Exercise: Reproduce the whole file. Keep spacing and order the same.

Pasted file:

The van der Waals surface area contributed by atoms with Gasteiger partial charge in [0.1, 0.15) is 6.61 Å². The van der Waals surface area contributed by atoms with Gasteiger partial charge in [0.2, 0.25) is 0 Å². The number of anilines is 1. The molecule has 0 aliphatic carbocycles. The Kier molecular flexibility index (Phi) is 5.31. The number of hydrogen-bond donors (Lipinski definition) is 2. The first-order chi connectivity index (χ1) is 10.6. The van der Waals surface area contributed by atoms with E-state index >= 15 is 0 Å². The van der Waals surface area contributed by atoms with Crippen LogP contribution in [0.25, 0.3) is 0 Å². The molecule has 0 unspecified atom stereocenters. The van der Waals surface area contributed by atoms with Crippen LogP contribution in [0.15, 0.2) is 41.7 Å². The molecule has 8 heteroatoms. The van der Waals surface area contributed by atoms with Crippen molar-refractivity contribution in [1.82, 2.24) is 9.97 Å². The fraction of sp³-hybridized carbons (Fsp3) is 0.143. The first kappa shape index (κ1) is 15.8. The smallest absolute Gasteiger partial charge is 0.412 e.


The van der Waals surface area contributed by atoms with Gasteiger partial charge in [0.1, 0.15) is 6.61 Å². The van der Waals surface area contributed by atoms with Gasteiger partial charge in [0.2, 0.25) is 0 Å². The number of anilines is 1. The molecule has 0 aliphatic carbocycles. The Kier molecular flexibility index (Phi) is 5.31. The number of hydrogen-bond donors (Lipinski definition) is 2. The first-order chi connectivity index (χ1) is 10.6. The van der Waals surface area contributed by atoms with E-state index >= 15 is 0 Å². The van der Waals surface area contributed by atoms with Crippen LogP contribution in [0.25, 0.3) is 0 Å². The molecule has 0 unspecified atom stereocenters. The van der Waals surface area contributed by atoms with Crippen LogP contribution in [0.15, 0.2) is 41.7 Å². The molecule has 8 heteroatoms. The van der Waals surface area contributed by atoms with Crippen molar-refractivity contribution in [1.82, 2.24) is 9.97 Å². The fraction of sp³-hybridized carbons (Fsp3) is 0.143. The first kappa shape index (κ1) is 15.8. The smallest absolute Gasteiger partial charge is 0.412 e.